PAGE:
Wild Bill (2012)

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Taken at face value, Wild Bill’s thrusting, tatooed, clenched fists and bruised forehead, as seen on the poster, may lead to the assumption that the British, or more specifically The East End, crime caper is a genre that can only be sold on the back of the legacy of Guy Ritchie’s films. The need to add the predictable misery also fuels the idea that they must be “gritty”, “raw”, and in recent efforts, “uncompromising” to fully create a world in which, effectively, simple stories are told in faithfully believable miserable settings. Dexter Fletcher’s Directorial debut doesn’t let any preconceived notions get in the way of presenting a great story however. His film transcends the cliches. Assembling not just a wonderful set of players, this is a beautifully shot bittersweet comedy of dysfuntional family life. The tone, pace and writing (Fletcher shares the credit with Danny King) are all spot-on. If this is not one of the finest British films of 2012, it certainly is the most impressive British debut.

You will, no doubt, have guessed Fletcher’s love of the Western from the title alone. The East End world of grey tower blocks, old boozers and grim streets may seem a far cry from the dusty outposts, sleazy saloons and the inhospitable, desolate frontiers, but through the eyes of Fletcher, we get our lone ranger, in this case “Wild” Bill Hayward (Charlie Creed-Miles) who re-emerges after 8 years from prison for dealing drugs, to find his world is not as he left it. The mother of his two young boys has flown south essentially abandoning the 15 and 11 year olds, who it seems are doing quite well living in their flat avoiding detection from the authorities. To complicate matters Bill’s presence causes his old gang to come calling for his skills ensuring his plans to go clean are thwarted. However, the real hook in the film comes when Bill exposes the boys plight to the authorities forcing him to become their carer. The story of a father rekindling the bonds of family thus becomes the real strength of the film, to which Fletcher crafts an engaging tale. The dialogue is punchy but sincere. The young Will Poulter brings a genuine anger to his role as the older boy Dean, who has been playing protector to his younger brother and now feels the sting of losing his authority to his “dead beat” father. Fletcher gives Poulter an open hand, it seems, in allowing the young actor to show quite a lot of range. But it’s Creed-Miles’ Bill that constantly anchors the film from the father-son story to the man struggling to regain not only his dignity but also his freedom while keeping the dark forces at bay. Restrained and uncomplicated is how he plays it, the effect – genuine and sympathetic.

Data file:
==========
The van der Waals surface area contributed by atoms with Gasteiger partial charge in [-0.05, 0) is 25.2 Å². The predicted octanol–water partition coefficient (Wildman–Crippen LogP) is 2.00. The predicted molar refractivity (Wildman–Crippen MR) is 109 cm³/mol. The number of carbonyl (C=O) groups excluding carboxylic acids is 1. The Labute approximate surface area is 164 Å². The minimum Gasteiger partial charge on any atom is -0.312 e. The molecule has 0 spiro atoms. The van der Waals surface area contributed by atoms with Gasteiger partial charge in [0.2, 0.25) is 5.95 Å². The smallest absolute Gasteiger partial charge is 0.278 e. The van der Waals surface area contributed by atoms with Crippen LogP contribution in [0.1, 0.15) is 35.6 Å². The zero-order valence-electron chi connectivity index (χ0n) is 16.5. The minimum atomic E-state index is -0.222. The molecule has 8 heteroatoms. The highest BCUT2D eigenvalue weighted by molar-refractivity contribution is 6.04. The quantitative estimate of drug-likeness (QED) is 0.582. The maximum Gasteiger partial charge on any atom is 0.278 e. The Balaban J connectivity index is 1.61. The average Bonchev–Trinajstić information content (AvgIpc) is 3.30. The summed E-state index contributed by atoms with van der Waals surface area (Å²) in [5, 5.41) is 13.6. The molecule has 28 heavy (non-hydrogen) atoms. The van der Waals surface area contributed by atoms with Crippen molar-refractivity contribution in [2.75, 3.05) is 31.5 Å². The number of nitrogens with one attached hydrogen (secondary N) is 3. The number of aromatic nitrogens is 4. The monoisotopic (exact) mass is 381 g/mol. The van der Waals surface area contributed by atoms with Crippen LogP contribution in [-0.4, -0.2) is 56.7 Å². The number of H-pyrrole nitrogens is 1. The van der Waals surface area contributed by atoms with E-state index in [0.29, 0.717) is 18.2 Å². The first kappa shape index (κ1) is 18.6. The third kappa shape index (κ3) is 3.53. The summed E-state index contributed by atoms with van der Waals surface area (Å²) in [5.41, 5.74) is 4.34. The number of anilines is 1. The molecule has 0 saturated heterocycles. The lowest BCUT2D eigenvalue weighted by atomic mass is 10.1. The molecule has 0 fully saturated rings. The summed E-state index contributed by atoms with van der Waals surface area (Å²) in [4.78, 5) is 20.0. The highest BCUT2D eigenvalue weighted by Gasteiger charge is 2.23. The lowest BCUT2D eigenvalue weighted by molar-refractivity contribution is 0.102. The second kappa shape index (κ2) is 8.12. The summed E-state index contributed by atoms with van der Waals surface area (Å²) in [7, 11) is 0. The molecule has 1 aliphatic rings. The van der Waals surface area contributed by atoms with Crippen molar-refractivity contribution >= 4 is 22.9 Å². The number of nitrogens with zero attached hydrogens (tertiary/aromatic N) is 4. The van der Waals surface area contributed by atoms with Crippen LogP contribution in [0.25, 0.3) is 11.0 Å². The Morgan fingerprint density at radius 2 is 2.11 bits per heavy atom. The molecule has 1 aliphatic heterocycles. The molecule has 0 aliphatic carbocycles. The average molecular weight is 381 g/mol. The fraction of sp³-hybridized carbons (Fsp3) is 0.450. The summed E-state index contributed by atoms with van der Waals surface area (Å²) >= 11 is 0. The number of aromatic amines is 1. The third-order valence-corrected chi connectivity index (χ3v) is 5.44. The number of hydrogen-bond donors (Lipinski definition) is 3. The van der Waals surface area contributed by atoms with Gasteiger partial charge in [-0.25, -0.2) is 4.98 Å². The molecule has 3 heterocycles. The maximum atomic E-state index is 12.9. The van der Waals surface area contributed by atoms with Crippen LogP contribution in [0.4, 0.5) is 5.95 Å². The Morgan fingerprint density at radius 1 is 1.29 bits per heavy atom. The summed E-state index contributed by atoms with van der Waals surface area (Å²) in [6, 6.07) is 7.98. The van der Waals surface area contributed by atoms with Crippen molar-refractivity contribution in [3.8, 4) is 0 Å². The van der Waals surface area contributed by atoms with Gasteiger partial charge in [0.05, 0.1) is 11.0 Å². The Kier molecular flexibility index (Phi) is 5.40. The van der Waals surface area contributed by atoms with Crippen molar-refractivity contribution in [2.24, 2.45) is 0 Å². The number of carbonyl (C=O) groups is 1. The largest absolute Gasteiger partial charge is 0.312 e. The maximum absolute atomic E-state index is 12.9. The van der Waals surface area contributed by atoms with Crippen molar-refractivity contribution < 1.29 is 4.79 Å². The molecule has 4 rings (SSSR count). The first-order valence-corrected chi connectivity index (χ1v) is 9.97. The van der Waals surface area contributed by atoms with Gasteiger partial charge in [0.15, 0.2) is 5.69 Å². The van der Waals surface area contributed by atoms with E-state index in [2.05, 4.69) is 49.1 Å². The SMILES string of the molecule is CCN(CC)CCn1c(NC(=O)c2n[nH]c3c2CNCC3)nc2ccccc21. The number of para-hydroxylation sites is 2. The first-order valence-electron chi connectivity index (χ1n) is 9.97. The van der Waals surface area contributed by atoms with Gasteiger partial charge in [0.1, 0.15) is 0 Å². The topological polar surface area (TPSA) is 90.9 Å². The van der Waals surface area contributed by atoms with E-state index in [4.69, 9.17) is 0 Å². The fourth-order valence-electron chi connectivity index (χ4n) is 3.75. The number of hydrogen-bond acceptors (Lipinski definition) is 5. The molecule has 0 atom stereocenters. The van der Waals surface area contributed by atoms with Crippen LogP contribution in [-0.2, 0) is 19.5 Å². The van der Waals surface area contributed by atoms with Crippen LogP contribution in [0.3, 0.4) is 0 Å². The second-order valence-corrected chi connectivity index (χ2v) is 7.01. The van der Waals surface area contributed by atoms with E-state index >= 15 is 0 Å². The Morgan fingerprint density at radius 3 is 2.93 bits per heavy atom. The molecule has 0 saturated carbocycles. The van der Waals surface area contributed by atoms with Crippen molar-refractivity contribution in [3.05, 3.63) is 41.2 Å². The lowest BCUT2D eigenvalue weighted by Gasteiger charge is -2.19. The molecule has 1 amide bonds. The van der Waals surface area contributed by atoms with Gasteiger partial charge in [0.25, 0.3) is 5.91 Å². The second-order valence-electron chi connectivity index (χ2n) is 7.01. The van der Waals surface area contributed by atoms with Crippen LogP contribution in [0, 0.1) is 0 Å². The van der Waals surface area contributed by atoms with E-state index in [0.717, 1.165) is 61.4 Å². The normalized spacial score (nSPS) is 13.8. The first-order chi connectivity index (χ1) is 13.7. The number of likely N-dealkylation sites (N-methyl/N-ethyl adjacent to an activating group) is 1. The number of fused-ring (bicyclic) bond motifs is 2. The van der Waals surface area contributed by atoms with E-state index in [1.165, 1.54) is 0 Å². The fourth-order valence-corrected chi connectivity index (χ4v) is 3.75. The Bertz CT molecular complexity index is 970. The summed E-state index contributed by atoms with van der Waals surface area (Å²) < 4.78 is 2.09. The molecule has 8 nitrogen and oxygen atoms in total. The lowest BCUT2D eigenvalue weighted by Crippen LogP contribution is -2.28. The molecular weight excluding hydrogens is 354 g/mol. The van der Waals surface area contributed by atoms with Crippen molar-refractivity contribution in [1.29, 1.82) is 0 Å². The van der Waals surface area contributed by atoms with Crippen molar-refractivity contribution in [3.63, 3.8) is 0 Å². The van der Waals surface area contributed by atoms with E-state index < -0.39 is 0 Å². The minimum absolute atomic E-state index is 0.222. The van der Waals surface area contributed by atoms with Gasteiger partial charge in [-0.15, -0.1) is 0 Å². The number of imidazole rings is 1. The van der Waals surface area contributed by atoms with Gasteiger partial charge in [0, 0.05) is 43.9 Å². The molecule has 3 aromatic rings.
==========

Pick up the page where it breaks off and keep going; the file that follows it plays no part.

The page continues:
Credit must also be bestowed to Cinematographer George Richmond whose shots bring about something close to beauty in the bleakness, giving it a mood of optimism without any sentimentalism. Whether tracking a paper plane from the top of a tower block, to Bill stoicly holding up a sign post in the face of indignation, or deftly gliding through tower block corridors, the film opens itself to more than just an East End crime drama, but elicits real affection for the characters and Fletchers poignantly subtle social commentary.

Wild Bill is out on DVD & blu-ray 23rd July 2012.

Director: Dexter Fletcher
Writers: Dexter Fletcher, Danny King
Stars: Charlie Creed-Miles, Will Poulter and Liz White
Runtime: 98 min
Country: UK

Film Rating: ★★★½☆

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